Ate at a fabulous restaurant called the Basil Leaf; then later, walking around, I spotted two more intriguing places: The Picasso Cow, and Charlie Joseph's. Just the name Picasso Cow caught my eye (though I didn't venture in, I found this photo on the Internet of a "real" Picasso cow); and Charlie Jospeh's is a lunch-counter type place, mostly with vinyl stools at a counter. On the menu: hamburgers and hotdogs, and notably a cheese sandwich for $1.75. On the walls: Coca-Cola memorabilia; yellowed newspaper clippings; and a funny sign: "If you are grouchy, irritable or just plain mean, there will be a $10 charge for putting up with you." If you don't feel like going inside, or perhaps if that day you are irritable, you can stand on the curb, and an employee opens this little plastic window and takes your order, then you pick it up and pay down at another plastic window. Very retro.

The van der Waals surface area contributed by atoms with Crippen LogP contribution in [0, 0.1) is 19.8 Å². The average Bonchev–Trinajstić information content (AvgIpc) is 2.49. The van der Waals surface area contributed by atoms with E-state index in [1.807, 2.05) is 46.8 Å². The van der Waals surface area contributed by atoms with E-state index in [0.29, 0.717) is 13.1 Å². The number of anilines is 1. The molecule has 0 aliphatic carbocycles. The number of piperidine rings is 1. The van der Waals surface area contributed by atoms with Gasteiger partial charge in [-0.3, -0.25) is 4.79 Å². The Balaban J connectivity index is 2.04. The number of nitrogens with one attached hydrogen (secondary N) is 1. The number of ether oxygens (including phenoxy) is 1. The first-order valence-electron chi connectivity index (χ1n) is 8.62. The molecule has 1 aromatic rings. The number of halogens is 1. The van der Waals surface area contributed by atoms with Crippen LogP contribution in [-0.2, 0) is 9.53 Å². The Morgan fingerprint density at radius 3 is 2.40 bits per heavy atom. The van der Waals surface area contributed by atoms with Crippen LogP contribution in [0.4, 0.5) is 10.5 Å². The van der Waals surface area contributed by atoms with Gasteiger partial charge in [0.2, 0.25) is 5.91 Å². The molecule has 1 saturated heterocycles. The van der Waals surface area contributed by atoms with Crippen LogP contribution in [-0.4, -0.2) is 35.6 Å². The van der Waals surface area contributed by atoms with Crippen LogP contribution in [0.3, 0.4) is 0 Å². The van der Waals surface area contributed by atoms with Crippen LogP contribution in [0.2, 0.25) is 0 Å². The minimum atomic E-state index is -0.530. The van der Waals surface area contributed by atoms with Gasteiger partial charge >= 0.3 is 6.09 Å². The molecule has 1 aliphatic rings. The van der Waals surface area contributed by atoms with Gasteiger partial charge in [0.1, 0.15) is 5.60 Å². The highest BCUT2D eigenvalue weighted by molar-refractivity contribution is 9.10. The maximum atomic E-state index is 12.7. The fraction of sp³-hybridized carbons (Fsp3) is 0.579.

(As you may have noted, this post is only tangentially related to health and fitness--because it has to do with food--and not very healthy food at that.)

Thursday, March 8, 2007

Rub-a-dub dub

Suffer from PMS? Depression? Lower back pain?
Apparently, massage is seen as the latest thing to attack these ills, and more. This report from CNN details the benefits of massage. Some of the "bennies" may surprise you.
The obvious payoffs: loosening hard and pained muscles. The not-so obvious: your mood and your PMS. (I've long held the theory that men have PMS too; maybe not the actual condition but regular dips in mood. Men, what say you?)